As a whole, the album plays very well; I have no issues with trackorder, and the songs seem to fit fairly well with each other. I especially like the two title tracks and how they play off each other to create a unified effect...that adds quite a bit to each. If only every album I heard was at least this good...

7.6 people with glasses on pieces of glass out of 10

Don't click here to download the album. Really.

Saturday, January 13, 2007

Review: Porcupine Tree - Stupid Dream, Lightbulb Sun

(l to r, Stupid Dream, Lightbulb Sun)

Unlike my other two negative reviews, this might garner dislike from people I don't think are subhuman in intelligence level. Deal with it.

To truly describe the feeling of disappointment and betrayal I felt when hearing this album for the first time, I will require to give my (obviously unbiased) description of Steven Wilson's state of mind up until this album. Wilson started out by making a "fake" 70's prog outfit (complete with fake bio) and making music for it on several demos. After releasing an album's worth of this material (On the Sunday of Life), he decided to cut the bullshit and make the music in earnest. His first "real" album, Up the Downstair, was a great, fairly soft proggy album, filled with interludes, little jams, and other stuff to make for a very unique and interesting experience. Moving on, The Sky Moves Sideways, his next release, was a 49-minute, 5-track, 4-song monster of an album (the title track is split into 2 17-minute sections, with an intro track into the second half). Here, he moved a bit away from his original Pink Floydish material to tread often upon very modern sounds. Then, my personal favorite, Signify is published, and shit really starts being torn up in earnest, as the album had the darkest Porcupine Tree sound to that point, and was cohesive as all hell.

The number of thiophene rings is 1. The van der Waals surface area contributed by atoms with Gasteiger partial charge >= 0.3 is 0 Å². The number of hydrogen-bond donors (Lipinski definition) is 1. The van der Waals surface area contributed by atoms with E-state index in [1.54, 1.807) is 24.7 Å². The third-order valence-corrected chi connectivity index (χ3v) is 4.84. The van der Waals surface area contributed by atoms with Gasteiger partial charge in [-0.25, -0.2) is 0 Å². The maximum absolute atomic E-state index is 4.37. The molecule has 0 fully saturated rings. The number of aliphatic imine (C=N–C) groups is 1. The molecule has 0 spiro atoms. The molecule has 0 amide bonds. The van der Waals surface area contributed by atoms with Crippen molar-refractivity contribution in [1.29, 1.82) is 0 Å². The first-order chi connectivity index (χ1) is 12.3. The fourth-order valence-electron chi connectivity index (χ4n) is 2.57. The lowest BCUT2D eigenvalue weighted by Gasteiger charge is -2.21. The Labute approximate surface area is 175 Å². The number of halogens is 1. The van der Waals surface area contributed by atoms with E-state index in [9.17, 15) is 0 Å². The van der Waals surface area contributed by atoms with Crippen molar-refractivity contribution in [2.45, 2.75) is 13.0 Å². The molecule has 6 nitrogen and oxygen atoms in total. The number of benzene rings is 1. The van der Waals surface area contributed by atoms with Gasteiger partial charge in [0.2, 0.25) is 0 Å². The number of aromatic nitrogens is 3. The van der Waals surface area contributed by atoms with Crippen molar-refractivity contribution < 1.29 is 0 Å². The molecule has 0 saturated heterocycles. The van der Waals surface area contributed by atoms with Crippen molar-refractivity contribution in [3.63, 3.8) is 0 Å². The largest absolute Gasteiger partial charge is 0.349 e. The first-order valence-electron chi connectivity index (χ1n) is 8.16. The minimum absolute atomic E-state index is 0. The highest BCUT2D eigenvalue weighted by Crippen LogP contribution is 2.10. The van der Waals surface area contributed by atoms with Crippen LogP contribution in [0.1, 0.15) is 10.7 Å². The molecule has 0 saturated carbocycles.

Sometime between 1996 and 1999, Steven Wilson snapped. Suddenly, Porcupine Tree's direction veered way the hell off. Sure, the music still had some vaguely proggy tendencies, and some tracks would remain fairly long (as average songs go). However, two important, important things changed. For one, that previous darker, more sinister underlying qualities and slight trippiness? All but gone, musically. For another, the previous sense of mission, the idea that each track was an important part of a larger picture? Abandoned, in favor of interchangeable, faceless songs. Thus did Stupid Dream come into being. And if that wasn't enough, the next album, Lightbulb Sun, subtracted any residual testosterone from the equation, making the music a fucking mess.

Each album has its high(er) points; ironically, one of the only songs on Lightbulb Sun that I could get into was "Four Chords That Made a Million", a song about selling out. I say ironically because that's what Porcupine Tree did in those two albums. I say this with no stupid scene-like preconceptions about the music industry or what music should do (though I do belive that as well); I mean this in the most basic way possible. They changed their core sound to something more marketable, thus, selling out. The song name is stupid, too -- as I have tried to show by means of Dark Lunacy, and others, a band can make a musical buffet fit for a king from a shit taco of basic ingredients. It's all in the preparation, and I think this -- to drop the food-esque metaphor, the songwriting -- is where the albums truly turn from disappointment to betrayal.